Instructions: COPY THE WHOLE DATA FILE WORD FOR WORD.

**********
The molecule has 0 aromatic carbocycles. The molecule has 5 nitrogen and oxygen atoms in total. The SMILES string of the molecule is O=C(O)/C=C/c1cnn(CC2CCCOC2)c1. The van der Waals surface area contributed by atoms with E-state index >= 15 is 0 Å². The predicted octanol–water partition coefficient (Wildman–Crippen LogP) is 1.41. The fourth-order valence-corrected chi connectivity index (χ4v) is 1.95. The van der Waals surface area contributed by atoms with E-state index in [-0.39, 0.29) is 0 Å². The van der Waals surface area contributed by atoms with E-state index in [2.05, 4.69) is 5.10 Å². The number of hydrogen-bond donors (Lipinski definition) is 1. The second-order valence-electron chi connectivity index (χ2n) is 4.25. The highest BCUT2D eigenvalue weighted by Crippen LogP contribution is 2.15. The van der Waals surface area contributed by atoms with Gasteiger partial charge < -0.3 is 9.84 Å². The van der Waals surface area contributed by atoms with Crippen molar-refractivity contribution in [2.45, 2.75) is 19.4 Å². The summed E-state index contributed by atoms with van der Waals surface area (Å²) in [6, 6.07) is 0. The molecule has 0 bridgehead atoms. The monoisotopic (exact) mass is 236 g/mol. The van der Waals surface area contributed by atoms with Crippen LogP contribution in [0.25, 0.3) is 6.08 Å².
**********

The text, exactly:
The molecule has 0 aromatic carbocycles. The molecule has 5 nitrogen and oxygen atoms in total. The SMILES string of the molecule is O=C(O)/C=C/c1cnn(CC2CCCOC2)c1. The van der Waals surface area contributed by atoms with E-state index >= 15 is 0 Å². The predicted octanol–water partition coefficient (Wildman–Crippen LogP) is 1.41. The fourth-order valence-corrected chi connectivity index (χ4v) is 1.95. The van der Waals surface area contributed by atoms with E-state index in [-0.39, 0.29) is 0 Å². The van der Waals surface area contributed by atoms with E-state index in [2.05, 4.69) is 5.10 Å². The number of hydrogen-bond donors (Lipinski definition) is 1. The second-order valence-electron chi connectivity index (χ2n) is 4.25. The highest BCUT2D eigenvalue weighted by Crippen LogP contribution is 2.15. The van der Waals surface area contributed by atoms with Gasteiger partial charge < -0.3 is 9.84 Å². The van der Waals surface area contributed by atoms with Crippen molar-refractivity contribution in [2.45, 2.75) is 19.4 Å². The summed E-state index contributed by atoms with van der Waals surface area (Å²) in [6, 6.07) is 0. The molecule has 0 bridgehead atoms. The monoisotopic (exact) mass is 236 g/mol. The van der Waals surface area contributed by atoms with Crippen LogP contribution in [0.25, 0.3) is 6.08 Å².